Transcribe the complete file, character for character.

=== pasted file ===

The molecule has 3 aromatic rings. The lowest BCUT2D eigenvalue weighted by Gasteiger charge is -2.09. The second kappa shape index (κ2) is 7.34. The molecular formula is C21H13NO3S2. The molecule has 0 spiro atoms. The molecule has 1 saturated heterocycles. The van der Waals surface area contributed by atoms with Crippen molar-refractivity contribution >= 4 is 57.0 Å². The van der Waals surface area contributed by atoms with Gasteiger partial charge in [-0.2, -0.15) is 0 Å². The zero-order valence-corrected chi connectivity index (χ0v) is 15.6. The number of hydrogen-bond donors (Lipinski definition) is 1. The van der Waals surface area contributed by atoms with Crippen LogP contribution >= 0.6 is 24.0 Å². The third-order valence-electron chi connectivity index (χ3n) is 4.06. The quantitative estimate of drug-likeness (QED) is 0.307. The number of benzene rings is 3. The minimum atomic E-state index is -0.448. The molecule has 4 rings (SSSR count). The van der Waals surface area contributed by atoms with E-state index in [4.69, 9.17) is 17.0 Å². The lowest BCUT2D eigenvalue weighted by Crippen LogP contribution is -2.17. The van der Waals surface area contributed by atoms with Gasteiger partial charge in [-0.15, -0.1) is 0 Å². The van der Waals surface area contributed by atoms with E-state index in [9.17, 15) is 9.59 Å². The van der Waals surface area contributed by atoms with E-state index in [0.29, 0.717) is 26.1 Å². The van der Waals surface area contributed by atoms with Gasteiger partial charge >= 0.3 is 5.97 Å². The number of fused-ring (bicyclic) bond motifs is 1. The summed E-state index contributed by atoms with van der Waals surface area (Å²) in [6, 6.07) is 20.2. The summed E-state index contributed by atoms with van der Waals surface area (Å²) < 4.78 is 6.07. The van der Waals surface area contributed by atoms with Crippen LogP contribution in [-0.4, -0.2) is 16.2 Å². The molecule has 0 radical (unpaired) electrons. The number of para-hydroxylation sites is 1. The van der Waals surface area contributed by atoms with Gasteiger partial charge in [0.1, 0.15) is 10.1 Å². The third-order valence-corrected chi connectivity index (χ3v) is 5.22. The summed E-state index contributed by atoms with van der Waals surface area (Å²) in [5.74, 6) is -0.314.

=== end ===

The molecule has 3 aromatic rings. The lowest BCUT2D eigenvalue weighted by Gasteiger charge is -2.09. The second kappa shape index (κ2) is 7.34. The molecular formula is C21H13NO3S2. The molecule has 0 spiro atoms. The molecule has 1 saturated heterocycles. The van der Waals surface area contributed by atoms with Crippen molar-refractivity contribution >= 4 is 57.0 Å². The van der Waals surface area contributed by atoms with Gasteiger partial charge in [-0.2, -0.15) is 0 Å². The zero-order valence-corrected chi connectivity index (χ0v) is 15.6. The number of hydrogen-bond donors (Lipinski definition) is 1. The van der Waals surface area contributed by atoms with Crippen LogP contribution >= 0.6 is 24.0 Å². The third-order valence-electron chi connectivity index (χ3n) is 4.06. The quantitative estimate of drug-likeness (QED) is 0.307. The number of benzene rings is 3. The minimum atomic E-state index is -0.448. The molecule has 4 rings (SSSR count). The van der Waals surface area contributed by atoms with E-state index in [4.69, 9.17) is 17.0 Å². The lowest BCUT2D eigenvalue weighted by Crippen LogP contribution is -2.17. The van der Waals surface area contributed by atoms with Gasteiger partial charge in [-0.15, -0.1) is 0 Å². The van der Waals surface area contributed by atoms with E-state index in [9.17, 15) is 9.59 Å². The van der Waals surface area contributed by atoms with E-state index in [0.29, 0.717) is 26.1 Å². The van der Waals surface area contributed by atoms with Gasteiger partial charge >= 0.3 is 5.97 Å². The number of fused-ring (bicyclic) bond motifs is 1. The summed E-state index contributed by atoms with van der Waals surface area (Å²) in [6, 6.07) is 20.2. The summed E-state index contributed by atoms with van der Waals surface area (Å²) < 4.78 is 6.07. The van der Waals surface area contributed by atoms with Crippen LogP contribution in [-0.4, -0.2) is 16.2 Å². The molecule has 0 radical (unpaired) electrons. The number of para-hydroxylation sites is 1. The van der Waals surface area contributed by atoms with Gasteiger partial charge in [0.1, 0.15) is 10.1 Å². The third-order valence-corrected chi connectivity index (χ3v) is 5.22. The summed E-state index contributed by atoms with van der Waals surface area (Å²) in [5.74, 6) is -0.314.